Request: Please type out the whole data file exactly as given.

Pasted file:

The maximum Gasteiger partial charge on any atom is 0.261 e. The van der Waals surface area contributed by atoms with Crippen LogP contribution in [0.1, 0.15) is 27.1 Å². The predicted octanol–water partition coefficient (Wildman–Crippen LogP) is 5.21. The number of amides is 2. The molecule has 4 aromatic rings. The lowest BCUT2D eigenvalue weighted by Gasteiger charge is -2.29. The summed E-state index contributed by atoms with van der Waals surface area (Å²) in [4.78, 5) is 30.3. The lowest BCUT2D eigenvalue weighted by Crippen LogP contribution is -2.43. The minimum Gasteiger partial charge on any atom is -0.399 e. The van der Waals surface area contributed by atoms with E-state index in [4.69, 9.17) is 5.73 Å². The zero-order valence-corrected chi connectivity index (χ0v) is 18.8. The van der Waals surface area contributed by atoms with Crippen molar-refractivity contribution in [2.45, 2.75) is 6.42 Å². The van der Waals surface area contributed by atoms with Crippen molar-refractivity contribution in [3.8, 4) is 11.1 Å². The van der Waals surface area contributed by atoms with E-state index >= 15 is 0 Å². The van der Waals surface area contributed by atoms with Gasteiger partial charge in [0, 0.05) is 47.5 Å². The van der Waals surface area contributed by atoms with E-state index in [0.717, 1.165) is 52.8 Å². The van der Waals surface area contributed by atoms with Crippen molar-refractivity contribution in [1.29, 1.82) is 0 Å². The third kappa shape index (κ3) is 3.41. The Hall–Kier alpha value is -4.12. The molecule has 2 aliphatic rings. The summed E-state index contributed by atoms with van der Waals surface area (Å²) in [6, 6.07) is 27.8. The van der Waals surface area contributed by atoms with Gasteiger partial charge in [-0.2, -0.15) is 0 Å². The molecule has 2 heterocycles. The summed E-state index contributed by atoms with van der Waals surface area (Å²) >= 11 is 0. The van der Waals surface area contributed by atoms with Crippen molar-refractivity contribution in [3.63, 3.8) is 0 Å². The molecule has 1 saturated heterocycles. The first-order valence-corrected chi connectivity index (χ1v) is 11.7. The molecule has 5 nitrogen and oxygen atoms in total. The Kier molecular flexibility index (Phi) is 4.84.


The maximum Gasteiger partial charge on any atom is 0.261 e. The van der Waals surface area contributed by atoms with Crippen LogP contribution in [0.1, 0.15) is 27.1 Å². The predicted octanol–water partition coefficient (Wildman–Crippen LogP) is 5.21. The number of amides is 2. The molecule has 4 aromatic rings. The lowest BCUT2D eigenvalue weighted by Gasteiger charge is -2.29. The summed E-state index contributed by atoms with van der Waals surface area (Å²) in [4.78, 5) is 30.3. The lowest BCUT2D eigenvalue weighted by Crippen LogP contribution is -2.43. The minimum Gasteiger partial charge on any atom is -0.399 e. The van der Waals surface area contributed by atoms with E-state index in [4.69, 9.17) is 5.73 Å². The zero-order valence-corrected chi connectivity index (χ0v) is 18.8. The van der Waals surface area contributed by atoms with Crippen molar-refractivity contribution in [2.45, 2.75) is 6.42 Å². The van der Waals surface area contributed by atoms with Crippen molar-refractivity contribution in [3.8, 4) is 11.1 Å². The van der Waals surface area contributed by atoms with E-state index >= 15 is 0 Å². The van der Waals surface area contributed by atoms with Gasteiger partial charge in [0, 0.05) is 47.5 Å². The van der Waals surface area contributed by atoms with E-state index in [0.717, 1.165) is 52.8 Å². The van der Waals surface area contributed by atoms with Crippen molar-refractivity contribution in [1.29, 1.82) is 0 Å². The third kappa shape index (κ3) is 3.41. The Hall–Kier alpha value is -4.12. The molecule has 2 aliphatic rings. The summed E-state index contributed by atoms with van der Waals surface area (Å²) in [6, 6.07) is 27.8. The van der Waals surface area contributed by atoms with Gasteiger partial charge in [-0.2, -0.15) is 0 Å². The molecule has 2 heterocycles. The summed E-state index contributed by atoms with van der Waals surface area (Å²) >= 11 is 0. The van der Waals surface area contributed by atoms with Crippen molar-refractivity contribution in [3.63, 3.8) is 0 Å². The molecule has 1 saturated heterocycles. The first-order valence-corrected chi connectivity index (χ1v) is 11.7. The molecule has 5 nitrogen and oxygen atoms in total. The Kier molecular flexibility index (Phi) is 4.84.